1. Epson has added a background white ink treatment to the inkset, which helps make the barcodes and small type especially legible, even on clear film labels.

 

    1. In addition to the white ink, Epson includes the usual process colors (cyan, magenta, yellow, and black ink). Moreover, Epson also includes both matte and gloss spot varnishes. Strategic placement of these gloss and matte coatings can create interesting contrasts and also highlight specific type or imagery.

 

    1. Epson’s LED UV inks have a strong surface when cured, and this increases their rub resistance. It also makes them durable when exposed to weather or chemicals. Therefore, labels printed on Epson’s label presses are ideal for outdoor use.

 

  1. The drum used in these Epson printers feeds the paper or film with a high degree of precision, maintaining the evenness of the color and also holding the dimensional stability of the substrate. (That is, the paper or film does not stretch, expand, or shrink, so conventional flexographic substrates can be used for the labels.)

But What Does All of This Mean?

First of all, these are just synopses of specs for two of Epson’s label printers. There were four more of these spec sheets in the two packages I received. Epson is putting a lot of resources into this specific printing arena.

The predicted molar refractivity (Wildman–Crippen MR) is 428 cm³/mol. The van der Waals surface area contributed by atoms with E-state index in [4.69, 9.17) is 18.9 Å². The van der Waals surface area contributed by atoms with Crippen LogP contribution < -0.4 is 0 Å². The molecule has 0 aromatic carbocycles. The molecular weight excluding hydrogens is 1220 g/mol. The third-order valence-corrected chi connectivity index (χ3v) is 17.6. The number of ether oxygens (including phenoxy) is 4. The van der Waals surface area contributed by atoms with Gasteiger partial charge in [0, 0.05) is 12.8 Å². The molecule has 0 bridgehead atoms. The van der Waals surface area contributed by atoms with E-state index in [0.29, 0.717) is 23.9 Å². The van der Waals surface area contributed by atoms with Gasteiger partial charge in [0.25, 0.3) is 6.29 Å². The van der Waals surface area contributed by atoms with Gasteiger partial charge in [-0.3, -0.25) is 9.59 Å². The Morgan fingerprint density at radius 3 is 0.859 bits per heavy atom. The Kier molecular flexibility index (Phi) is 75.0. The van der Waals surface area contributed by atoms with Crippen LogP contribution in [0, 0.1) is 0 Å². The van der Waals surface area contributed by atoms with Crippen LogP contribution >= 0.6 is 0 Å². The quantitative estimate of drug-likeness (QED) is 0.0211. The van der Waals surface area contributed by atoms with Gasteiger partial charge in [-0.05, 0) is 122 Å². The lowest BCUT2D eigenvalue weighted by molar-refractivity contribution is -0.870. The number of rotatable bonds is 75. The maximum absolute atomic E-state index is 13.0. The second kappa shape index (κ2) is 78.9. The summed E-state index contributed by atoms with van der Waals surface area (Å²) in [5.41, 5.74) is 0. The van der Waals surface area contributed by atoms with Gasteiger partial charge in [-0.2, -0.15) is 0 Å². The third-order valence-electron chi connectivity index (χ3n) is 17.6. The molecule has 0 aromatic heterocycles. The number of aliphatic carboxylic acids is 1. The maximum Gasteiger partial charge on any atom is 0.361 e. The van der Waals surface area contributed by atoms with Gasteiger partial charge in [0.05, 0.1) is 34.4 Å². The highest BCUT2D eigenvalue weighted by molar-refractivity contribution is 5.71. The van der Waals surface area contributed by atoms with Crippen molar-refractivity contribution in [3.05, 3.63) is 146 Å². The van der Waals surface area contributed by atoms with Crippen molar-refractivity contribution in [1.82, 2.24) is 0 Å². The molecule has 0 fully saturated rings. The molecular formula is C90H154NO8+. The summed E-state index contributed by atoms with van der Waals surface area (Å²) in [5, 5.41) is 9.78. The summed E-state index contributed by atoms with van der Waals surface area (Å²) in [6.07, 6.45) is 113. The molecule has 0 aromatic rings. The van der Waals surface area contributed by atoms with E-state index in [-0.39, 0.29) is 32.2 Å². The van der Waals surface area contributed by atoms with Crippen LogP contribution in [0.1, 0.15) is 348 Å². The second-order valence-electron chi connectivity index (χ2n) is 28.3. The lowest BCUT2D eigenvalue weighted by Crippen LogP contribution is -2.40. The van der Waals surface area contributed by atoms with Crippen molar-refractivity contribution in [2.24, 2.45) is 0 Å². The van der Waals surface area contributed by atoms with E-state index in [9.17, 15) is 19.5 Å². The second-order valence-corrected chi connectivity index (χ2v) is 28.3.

Why? Based on my reading elsewhere, it seems that labels, folding cartons, flexible packaging, corrugated cartons, fabric printing, and large format print signage are some of the hottest venues within the commercial printing arena. And with more and more products on retail shelves, labels are of increasing importance to marketing.

Moreover, with a focus in the marketplace on quick turn-arounds, smaller press runs, versioning, and personalization, digital commercial printing is ideal for contemporary marketers who need labels. And being able to offer an alternative to flexography for these shorter runs is ideal, particularly since flexographic substrates can be used on the digital equipment.

All of this would not be relevant if the quality of the custom printing were not spectacular. Today’s versions of this technology can even surpass the color gamut of traditional offset lithography, particularly with the use of expanded ink sets. I was particularly impressed with the samples Epson sent me. The colors were brilliant, and the imagery was crisp. I was particularly pleased to see this level of quality produced on substrates ranging from clear film to paper.